Table of Contents

Handbook of Economics and Ethics

Handbook of Economics and Ethics

Elgar original reference

Edited by Jan Peil and Irene van Staveren

The Handbook of Economics and Ethics portrays an understanding of economic methodology in which facts and values, though distinct, are closely interconnected in a variety of ways. From theory building to data collection, and from modelling to policy evaluation, this encyclopaedic Handbook is at the intersection of economics and ethics.

Chapter 14: Economic Anthropology

Jeffrey H. Cohen

Subjects: economics and finance, behavioural and experimental economics, history of economic thought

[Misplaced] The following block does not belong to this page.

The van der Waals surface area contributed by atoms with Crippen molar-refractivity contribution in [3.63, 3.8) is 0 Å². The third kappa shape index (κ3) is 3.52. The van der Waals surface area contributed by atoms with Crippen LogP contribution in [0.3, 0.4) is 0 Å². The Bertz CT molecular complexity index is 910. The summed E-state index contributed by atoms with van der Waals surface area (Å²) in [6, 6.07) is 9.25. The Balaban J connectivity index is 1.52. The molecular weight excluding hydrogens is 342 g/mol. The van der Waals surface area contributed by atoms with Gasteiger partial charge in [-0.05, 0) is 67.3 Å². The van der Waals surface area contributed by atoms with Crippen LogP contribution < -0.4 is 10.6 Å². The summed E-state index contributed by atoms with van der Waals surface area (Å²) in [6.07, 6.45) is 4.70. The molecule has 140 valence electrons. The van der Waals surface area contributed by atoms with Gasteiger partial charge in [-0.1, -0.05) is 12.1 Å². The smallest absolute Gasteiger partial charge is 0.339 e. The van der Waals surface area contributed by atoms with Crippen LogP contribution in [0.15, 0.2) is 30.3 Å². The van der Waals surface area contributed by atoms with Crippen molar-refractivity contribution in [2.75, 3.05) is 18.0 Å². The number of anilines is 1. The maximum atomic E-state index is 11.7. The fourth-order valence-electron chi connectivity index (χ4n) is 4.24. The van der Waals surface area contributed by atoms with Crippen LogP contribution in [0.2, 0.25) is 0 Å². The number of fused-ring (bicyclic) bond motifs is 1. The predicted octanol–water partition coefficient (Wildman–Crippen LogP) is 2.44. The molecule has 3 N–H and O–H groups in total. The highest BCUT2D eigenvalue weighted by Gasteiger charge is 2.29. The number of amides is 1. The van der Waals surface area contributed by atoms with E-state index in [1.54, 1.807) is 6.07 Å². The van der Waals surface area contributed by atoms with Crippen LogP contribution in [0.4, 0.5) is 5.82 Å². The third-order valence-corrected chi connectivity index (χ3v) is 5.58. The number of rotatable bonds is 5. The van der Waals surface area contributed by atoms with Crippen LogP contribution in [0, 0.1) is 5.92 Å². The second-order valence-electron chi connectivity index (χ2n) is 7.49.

Jeffrey H. Cohen Economic anthropology might seem at some level an odd title for a field. Perhaps it is neither completely economic nor entirely anthropological. Certainly, economic anthropologists have been described as posers by their critics; not fully understanding the implications of economic theory nor embracing the ethnographic realities of anthropological research. Yet a second and more satisfying way to think about economic anthropology is as a field that borrows from economic theory while applying anthropological practices to understand the human dimensions of economic behaviour, this most social of processes (see Herkovits’s original statement [1940] 1965). The roots of economic anthropology, in fact, lie in bridging economic and anthropological concerns. As can be imagined, such bridge building has come with a great deal of conflict and debate concerning what constitutes ‘the economy’ for a given group. Debates among economic anthropologists have raged concerning how we define the economy, how we approach economic motivations and how we can best explain the social and cultural basis of economic practices. Early work in anthropology sought to understand the economics of people who were assumed to live well outside the market systems, capitalist frameworks and rational actions that define Western economic practices. This research was informed not by concerns for economic processes, but rather by the assumption that anthropologists would encounter some form of production, systems of exchange and consumption regardless of the society or culture studied. Paul Bohannon (quoted in Dalton 1961, p. 12) described the situation as follows: ‘the anthropologist is not...

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